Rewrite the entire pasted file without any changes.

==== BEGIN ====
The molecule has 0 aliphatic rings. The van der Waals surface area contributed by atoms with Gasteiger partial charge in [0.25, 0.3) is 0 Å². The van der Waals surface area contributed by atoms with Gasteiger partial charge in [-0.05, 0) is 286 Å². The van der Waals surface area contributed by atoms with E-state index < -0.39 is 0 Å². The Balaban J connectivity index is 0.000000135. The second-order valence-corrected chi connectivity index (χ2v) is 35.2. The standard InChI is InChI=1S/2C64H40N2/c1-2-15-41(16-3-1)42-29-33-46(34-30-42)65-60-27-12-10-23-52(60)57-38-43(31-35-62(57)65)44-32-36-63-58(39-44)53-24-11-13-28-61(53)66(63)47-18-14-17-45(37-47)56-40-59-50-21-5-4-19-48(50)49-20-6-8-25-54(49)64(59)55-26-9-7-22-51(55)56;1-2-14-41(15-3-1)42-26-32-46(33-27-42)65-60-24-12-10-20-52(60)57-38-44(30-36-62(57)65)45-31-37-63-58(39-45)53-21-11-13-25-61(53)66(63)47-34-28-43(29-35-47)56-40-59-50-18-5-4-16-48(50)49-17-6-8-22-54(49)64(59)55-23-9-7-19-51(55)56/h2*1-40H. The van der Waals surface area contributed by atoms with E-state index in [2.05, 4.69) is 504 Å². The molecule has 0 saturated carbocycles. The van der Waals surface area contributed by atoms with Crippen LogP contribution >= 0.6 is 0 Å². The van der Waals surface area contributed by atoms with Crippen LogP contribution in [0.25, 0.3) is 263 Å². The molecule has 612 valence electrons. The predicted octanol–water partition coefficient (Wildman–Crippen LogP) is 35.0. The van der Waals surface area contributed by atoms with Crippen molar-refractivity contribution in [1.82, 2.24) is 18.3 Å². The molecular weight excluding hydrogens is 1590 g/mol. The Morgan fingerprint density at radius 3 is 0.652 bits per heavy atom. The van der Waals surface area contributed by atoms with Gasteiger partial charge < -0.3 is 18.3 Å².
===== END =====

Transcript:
The molecule has 0 aliphatic rings. The van der Waals surface area contributed by atoms with Gasteiger partial charge in [0.25, 0.3) is 0 Å². The van der Waals surface area contributed by atoms with Gasteiger partial charge in [-0.05, 0) is 286 Å². The van der Waals surface area contributed by atoms with E-state index < -0.39 is 0 Å². The Balaban J connectivity index is 0.000000135. The second-order valence-corrected chi connectivity index (χ2v) is 35.2. The standard InChI is InChI=1S/2C64H40N2/c1-2-15-41(16-3-1)42-29-33-46(34-30-42)65-60-27-12-10-23-52(60)57-38-43(31-35-62(57)65)44-32-36-63-58(39-44)53-24-11-13-28-61(53)66(63)47-18-14-17-45(37-47)56-40-59-50-21-5-4-19-48(50)49-20-6-8-25-54(49)64(59)55-26-9-7-22-51(55)56;1-2-14-41(15-3-1)42-26-32-46(33-27-42)65-60-24-12-10-20-52(60)57-38-44(30-36-62(57)65)45-31-37-63-58(39-45)53-21-11-13-25-61(53)66(63)47-34-28-43(29-35-47)56-40-59-50-18-5-4-16-48(50)49-17-6-8-22-54(49)64(59)55-23-9-7-19-51(55)56/h2*1-40H. The van der Waals surface area contributed by atoms with E-state index in [2.05, 4.69) is 504 Å². The molecule has 0 saturated carbocycles. The van der Waals surface area contributed by atoms with Crippen LogP contribution >= 0.6 is 0 Å². The van der Waals surface area contributed by atoms with Crippen LogP contribution in [0.25, 0.3) is 263 Å². The molecule has 612 valence electrons. The predicted octanol–water partition coefficient (Wildman–Crippen LogP) is 35.0. The van der Waals surface area contributed by atoms with Crippen molar-refractivity contribution in [1.82, 2.24) is 18.3 Å². The molecular weight excluding hydrogens is 1590 g/mol. The Morgan fingerprint density at radius 3 is 0.652 bits per heavy atom. The van der Waals surface area contributed by atoms with Gasteiger partial charge < -0.3 is 18.3 Å².